Our experience of stability would have been more complete had the midsole platform been a bit wider. Our calliper measured the midsole width at the forefoot to be only 107.9 mm when the average is 113.3 mm. The heel is also slightly narrower at 90.3 mm (ave is 91.1 mm).


  • Top-notch traction
  • Lightest LeBron shoe (as of 2023)
  • Nice bounce in the forefoot
  • A fine balance of court feel and impact protection
  • Effective foot containment
  • Very comfortable wraparound feel
  • Quality materials
  • Standout design and colours


  • Surprisingly not for wide feet
  • Still kinda expensive
Full review of Nike Lebron NXXT GEN

Low-top basketball shoes with the best traction

What makes it the best?

Among all the low-tops that we played in, we were the most amazed with the bite that the Curry 10 has on various surfaces. Aside from this benefit, we also loved that this shoe delivered phenomenal lockdown while providing noteworthy flexibility.

When we wanted to make quick changes in direction, it was easy. When we wanted abrupt stops, it was never a challenge. The traction on this shoe is just that good. Enough said.

This shoe still delivered an amazing hold on our feet even as a low-top. Whether we were moving from back to front or from side to side, we were never threatened by slips. It helped that the base of the Under Armour Curry 10 got a perfect 5 for torsional rigidity after we manually squeezed it in the lab.

Just because this shoe was immensely supportive didn’t really mean that flexibility was sacrificed. We found in our lab that this shoe needed only 35.5N to bend at 90 degrees. The typical basketball shoe would need 40.9N.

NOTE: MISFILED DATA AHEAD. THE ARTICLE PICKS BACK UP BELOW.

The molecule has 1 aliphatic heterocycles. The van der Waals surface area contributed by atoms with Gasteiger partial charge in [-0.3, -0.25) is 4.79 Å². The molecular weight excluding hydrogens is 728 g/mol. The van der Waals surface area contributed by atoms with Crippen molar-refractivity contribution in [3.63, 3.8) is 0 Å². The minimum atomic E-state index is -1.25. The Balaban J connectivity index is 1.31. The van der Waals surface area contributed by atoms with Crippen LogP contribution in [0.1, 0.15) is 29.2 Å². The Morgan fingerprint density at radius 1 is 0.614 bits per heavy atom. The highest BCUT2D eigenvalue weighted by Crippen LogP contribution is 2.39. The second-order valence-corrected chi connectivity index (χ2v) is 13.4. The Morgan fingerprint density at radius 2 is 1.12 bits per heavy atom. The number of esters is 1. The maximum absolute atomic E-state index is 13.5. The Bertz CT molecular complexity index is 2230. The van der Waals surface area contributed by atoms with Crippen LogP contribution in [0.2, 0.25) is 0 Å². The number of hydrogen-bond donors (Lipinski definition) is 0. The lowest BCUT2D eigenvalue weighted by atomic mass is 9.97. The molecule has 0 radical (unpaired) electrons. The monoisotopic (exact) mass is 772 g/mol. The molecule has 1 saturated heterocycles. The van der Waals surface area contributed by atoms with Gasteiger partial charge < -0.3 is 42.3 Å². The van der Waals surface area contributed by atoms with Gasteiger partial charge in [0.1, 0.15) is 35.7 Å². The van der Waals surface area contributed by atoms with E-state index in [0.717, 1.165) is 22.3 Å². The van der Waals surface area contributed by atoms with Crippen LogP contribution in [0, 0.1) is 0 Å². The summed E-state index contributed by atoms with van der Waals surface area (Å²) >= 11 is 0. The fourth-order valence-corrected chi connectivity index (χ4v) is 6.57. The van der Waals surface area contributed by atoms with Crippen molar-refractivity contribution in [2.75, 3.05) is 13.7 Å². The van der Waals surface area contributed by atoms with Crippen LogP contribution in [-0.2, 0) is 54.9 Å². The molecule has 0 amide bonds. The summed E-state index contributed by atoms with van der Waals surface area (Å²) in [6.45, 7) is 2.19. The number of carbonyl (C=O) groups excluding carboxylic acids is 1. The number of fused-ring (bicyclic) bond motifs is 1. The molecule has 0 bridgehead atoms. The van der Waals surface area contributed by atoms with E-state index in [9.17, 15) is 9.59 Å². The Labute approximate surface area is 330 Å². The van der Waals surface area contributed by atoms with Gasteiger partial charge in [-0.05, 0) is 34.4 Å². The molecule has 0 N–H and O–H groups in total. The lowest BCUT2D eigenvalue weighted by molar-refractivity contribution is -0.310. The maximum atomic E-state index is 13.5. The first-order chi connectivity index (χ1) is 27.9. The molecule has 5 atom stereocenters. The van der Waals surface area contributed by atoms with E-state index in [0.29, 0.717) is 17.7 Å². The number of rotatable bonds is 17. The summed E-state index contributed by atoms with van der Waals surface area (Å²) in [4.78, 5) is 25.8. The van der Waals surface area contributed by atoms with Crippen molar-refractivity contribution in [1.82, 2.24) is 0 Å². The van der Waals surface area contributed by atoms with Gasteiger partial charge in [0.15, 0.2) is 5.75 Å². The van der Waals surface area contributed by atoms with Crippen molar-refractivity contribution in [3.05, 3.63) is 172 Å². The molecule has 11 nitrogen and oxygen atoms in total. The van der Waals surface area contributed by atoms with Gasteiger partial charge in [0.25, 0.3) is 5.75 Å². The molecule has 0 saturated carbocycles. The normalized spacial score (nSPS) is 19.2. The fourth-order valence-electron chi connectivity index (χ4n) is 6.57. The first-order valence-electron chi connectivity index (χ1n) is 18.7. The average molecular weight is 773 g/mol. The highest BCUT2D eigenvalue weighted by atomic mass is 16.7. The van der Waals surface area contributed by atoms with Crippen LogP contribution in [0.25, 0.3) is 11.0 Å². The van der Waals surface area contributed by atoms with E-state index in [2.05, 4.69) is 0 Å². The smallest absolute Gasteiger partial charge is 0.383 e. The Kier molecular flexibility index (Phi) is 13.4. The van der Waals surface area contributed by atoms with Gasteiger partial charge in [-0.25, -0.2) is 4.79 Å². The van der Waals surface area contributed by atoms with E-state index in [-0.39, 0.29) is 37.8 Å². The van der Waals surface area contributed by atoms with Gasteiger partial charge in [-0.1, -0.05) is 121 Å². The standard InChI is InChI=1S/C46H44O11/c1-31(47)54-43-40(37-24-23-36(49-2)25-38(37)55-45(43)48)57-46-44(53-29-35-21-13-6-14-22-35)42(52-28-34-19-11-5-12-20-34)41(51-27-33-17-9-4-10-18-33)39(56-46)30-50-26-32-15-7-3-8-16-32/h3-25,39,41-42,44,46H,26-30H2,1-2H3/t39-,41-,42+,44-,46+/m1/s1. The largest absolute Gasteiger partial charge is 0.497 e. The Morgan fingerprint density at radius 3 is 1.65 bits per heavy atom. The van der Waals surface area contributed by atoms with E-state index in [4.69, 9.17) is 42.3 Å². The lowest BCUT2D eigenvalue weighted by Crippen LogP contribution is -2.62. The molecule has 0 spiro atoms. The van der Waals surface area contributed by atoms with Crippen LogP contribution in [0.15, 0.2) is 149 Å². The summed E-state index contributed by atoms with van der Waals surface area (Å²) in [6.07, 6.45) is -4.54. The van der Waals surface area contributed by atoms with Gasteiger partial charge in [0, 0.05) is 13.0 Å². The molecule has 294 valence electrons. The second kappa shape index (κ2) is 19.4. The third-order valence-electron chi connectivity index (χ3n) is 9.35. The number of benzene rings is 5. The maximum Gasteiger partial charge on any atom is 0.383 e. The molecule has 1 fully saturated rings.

Outdoor players will have to stay away from the Curry 10, though. It doesn’t have a real outsole so its midsole foam is the one that directly touches the surface. Using our HC durometer, we learned that it only has a hardness rating of 59.5, a far cry from the hardness of the 81.5 average.


  • Fantastic traction on indoor courts
  • Pronounced court feel
  • A lot of spring back
  • Flawless heel-to-toe transition
  • Highly breathable upper
  • Very supportive and stable
  • Pretty lightweight
  • Stylish design


  • Not suitable for outdoor use
  • So-so impact protection
Full review of Under Armour Curry Flow 10

Low-top basketball shoes with the best cushioning

Nike Lebron 20

What makes it the best?

When we compared it to other LeBrons, the 20’s midsole is on the thinner side. Yet, its heel was still able to deliver a good deal of plushness. It is because of this blend of court feel and impact protection that its cushioning system is a standout among other low-tops. It’s already a bonus that it had an insanely durable upper which protected our feet quite well.